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Stéphane Hallegatte

reproduce observations. Joint probability of landfall location and landfall power are presented in section 5 . Local damage functions, linking hurricane power at landfall with corresponding socioeconomic losses, are calibrated in section 6 , and these functions are used to assess how economic damages from hurricane may evolve on the U.S. Atlantic and Gulf Coasts. Conclusions and proposed future research are presented in section 7 . 2. Datasets and methods The U.S. Atlantic and Gulf Coasts are

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Donald Burgess, Kiel Ortega, Greg Stumpf, Gabe Garfield, Chris Karstens, Tiffany Meyer, Brandon Smith, Doug Speheger, Jim Ladue, Rick Smith, and Tim Marshall

Assessment Toolkit (DAT; Camp et al. 2014 ). The DAT consists of an application available for smartphones and tablets, and a web application for access to data. DAT interfaces allow surveyors to quickly make EF-scale ratings by marking the DI and the corresponding degree of damage (DoD) for each damaged structure while simultaneously geotagging the structure and potentially adding other metadata, such as a photograph. The use of the DAT during the survey allowed teams to send information back to the NWC

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Manabu Nemoto, Takahiro Hamasaki, Ryoji Sameshima, Etsushi Kumagai, Hiroyuki Ohno, Yasuyuki Wakiyama, Atsushi Maruyama, Shinkichi Goto, and Kiyoshi Ozawa

1. Introduction Various risks to paddy rice ( Oryza sativa L.) production from future climate change have been assessed. Under the projected climate conditions, the rice cultivation period will be prolonged in Japan ( Ohta and Kimura 2007 ), and shifting the transplanting date in the warm region was thought to be one of the countermeasures to avoid heat damage (e.g., Okada et al. 2011 ) and to maximize production ( Yokozawa et al. 2009 ). However, those results were not well considered from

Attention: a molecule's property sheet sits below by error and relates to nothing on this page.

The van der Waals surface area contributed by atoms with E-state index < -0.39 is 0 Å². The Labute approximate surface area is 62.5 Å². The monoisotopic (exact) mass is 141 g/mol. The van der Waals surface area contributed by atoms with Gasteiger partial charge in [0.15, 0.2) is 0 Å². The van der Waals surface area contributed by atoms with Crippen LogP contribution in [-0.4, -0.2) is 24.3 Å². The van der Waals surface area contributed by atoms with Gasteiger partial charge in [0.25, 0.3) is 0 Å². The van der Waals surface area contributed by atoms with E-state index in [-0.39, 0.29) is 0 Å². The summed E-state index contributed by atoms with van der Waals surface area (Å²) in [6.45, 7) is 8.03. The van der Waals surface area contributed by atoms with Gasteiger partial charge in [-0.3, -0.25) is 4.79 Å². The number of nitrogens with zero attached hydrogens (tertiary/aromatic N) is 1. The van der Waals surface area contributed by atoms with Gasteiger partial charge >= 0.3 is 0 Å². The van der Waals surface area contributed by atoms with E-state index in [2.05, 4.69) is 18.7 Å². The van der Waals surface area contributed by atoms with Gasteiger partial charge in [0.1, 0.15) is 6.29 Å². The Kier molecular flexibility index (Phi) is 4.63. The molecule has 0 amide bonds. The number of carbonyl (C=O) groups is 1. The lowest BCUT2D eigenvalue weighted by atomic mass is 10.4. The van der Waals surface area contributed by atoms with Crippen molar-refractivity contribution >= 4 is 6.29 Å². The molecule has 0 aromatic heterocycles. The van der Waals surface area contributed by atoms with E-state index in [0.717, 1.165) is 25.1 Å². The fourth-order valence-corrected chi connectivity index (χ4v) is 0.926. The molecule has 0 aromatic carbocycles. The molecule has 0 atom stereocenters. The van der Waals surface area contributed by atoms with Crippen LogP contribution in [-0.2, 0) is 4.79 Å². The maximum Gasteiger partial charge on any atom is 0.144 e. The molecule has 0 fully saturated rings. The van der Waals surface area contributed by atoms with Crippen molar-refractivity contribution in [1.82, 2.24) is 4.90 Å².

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Veronika Beck and Nikolai Dotzek

1. Introduction Postevent assessment of wind fields in tornadoes or other small-scale damaging wind phenomena like downbursts (see Doswell 2001 for an overview) is a topic of great practical and scientific relevance. Intensity, that is, peak wind speed and subsequently the Fujita-scale rating (F scale; e.g., Fujita 1981 ; cf. Table 1 ), of such events is usually inferred from site surveys or aerial photography of the damage swaths. This method is not without shortcomings (cf. Doswell and

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Kevin Gallo, Philip Schumacher, Josh Boustead, and Alex Ferguson

events (e.g., Yuan et al. 2002 ; Molthan et al. 2014 ; Kingfield and de Beurs 2017 ), have included a satellite-derived normalized difference vegetation index (NDVI; Rouse et al. 1974 ) in their assessments of storm damage. Generally, decreased NDVI values were observed where vegetation damage was observed, compared to undamaged vegetation. Klimowski et al. (1998) and Parker et al. (2005) evaluated satellite observations of hail event damage from general categorizations of the damage to